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Boy Scouts To Announce End Of Ban On Gay Leaders
The Boy Scouts are expected to end the ban on gay leaders and volunteers Monday. It will still allow troops affiliated with religious groups to deny leadership roles based on sexual orientation.
Donors Sue Fertility Industry For Caps On Egg Prices
NPR's Audie Cornish talks with Wall Street Journal reporter Ashby Jones about putting a price on the human egg. Some donors are calling industry caps on how much women can be paid to be donors unfair.
For Greece's Farmers, Growing Pressure To Be More Competitive
Greece grows plenty of good agricultural products, but has trouble competing internationally. Many in Greece say it's time for the farm sector to modernize.
Cheap Eats: A Cookbook For Eating Well On A Food Stamp Budget
A Canadian scholar was unimpressed with the cookbooks available for people on food stamps in the U.S. So she decided to come up with her own set of tips and recipes for eating well on $4 a day.
Fiat Chrysler Fined $105 Million For Failing To Complete Recalls
The company will pay up to $105 million in fines for failing to fix recalled vehicles in a timely manner. The automaker also agreed to pay top trade-in value for many cars that were subject to recall.
As Brazil's Economy Goes In Reverse, Illusion Of Prosperity Fades With It
Brazil's so-called economic miracle appears to have stalled, or worse, gone into reverse.
China's Stock Market Suffers Largest Drop In 8 Years
China's main stock index, the Shanghai Composite Index, fell 8.5 percent Monday in the biggest percentage drop in eight years. The Chinese market had been making a comeback from a serious sell-off earlier this summer, but now much of that gain has been lost.
Major Flaw In Android Phones Would Let Hackers In With Just A Text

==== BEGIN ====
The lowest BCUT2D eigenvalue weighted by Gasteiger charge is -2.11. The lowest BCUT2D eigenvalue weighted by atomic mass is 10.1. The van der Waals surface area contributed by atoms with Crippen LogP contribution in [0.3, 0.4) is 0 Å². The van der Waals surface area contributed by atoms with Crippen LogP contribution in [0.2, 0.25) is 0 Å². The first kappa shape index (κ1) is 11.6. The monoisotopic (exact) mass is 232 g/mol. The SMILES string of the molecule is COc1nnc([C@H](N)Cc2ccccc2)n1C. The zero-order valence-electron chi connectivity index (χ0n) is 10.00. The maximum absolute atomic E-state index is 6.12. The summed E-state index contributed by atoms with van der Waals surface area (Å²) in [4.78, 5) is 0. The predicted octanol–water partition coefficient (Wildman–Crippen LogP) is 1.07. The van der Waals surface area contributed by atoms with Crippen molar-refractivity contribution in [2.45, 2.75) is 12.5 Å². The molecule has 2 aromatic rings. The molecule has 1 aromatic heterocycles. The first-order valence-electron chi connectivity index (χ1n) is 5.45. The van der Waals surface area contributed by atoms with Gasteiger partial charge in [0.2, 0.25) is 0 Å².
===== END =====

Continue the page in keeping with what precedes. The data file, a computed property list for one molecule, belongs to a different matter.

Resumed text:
A security gap on the most popular smartphone operating system was discovered by security experts in a lab and is so far not widely exploited. It would let malicious code take over a phone instantly.
Feds Levy Record $105 Million Fine Against Fiat Chrysler For Safety Issues
Federal regulators said the company failed to complete numerous safety recalls on more than 11 million vehicles. Fiat Chrysler released a brief statement on Sunday accepting the consequences.
Senior Senate Republicans Rebuke Cruz After He Criticizes McConnell
The drama came as the Senate defeated a procedural vote to repeal President Obama's health care law and took a step toward reviving the federal Export-Import Bank, both amendments on a highway bill.
Fiat Chrysler Hit With Record $105 Million Fine Over Safety Recalls
The automaker admits it failed to promptly and effectively recall vehicles with defects, including ones that could cause drivers to lose control. The company will also buy back some cars from owners.
Britain's Pearson In Talks To Sell Stake In The Economist Group
The announcement comes just days after the publisher said it was selling The Financial Times.
5 Airlines Investigated For Post-Derailment Price-Gouging
The Transportation Department is examining airline ticket prices before and after the Philadelphia Amtrak derailment in May. NPR's Scott Simon talks to the AP's Scott Mayerowitz.
Struggling Greek Businesses Choked By Money Controls
They're facing a double whammy. Not only do customers have less money to spend, but businesses can no longer pay their foreign suppliers for goods and raw materials. Many fear they'll have to close.
Salt Is Slowly Crippling California's Almond Industry
California's ongoing drought has forced many almond growers to use groundwater on the thirsty crop. The problem: That water is high in salt, and it's killing almond trees.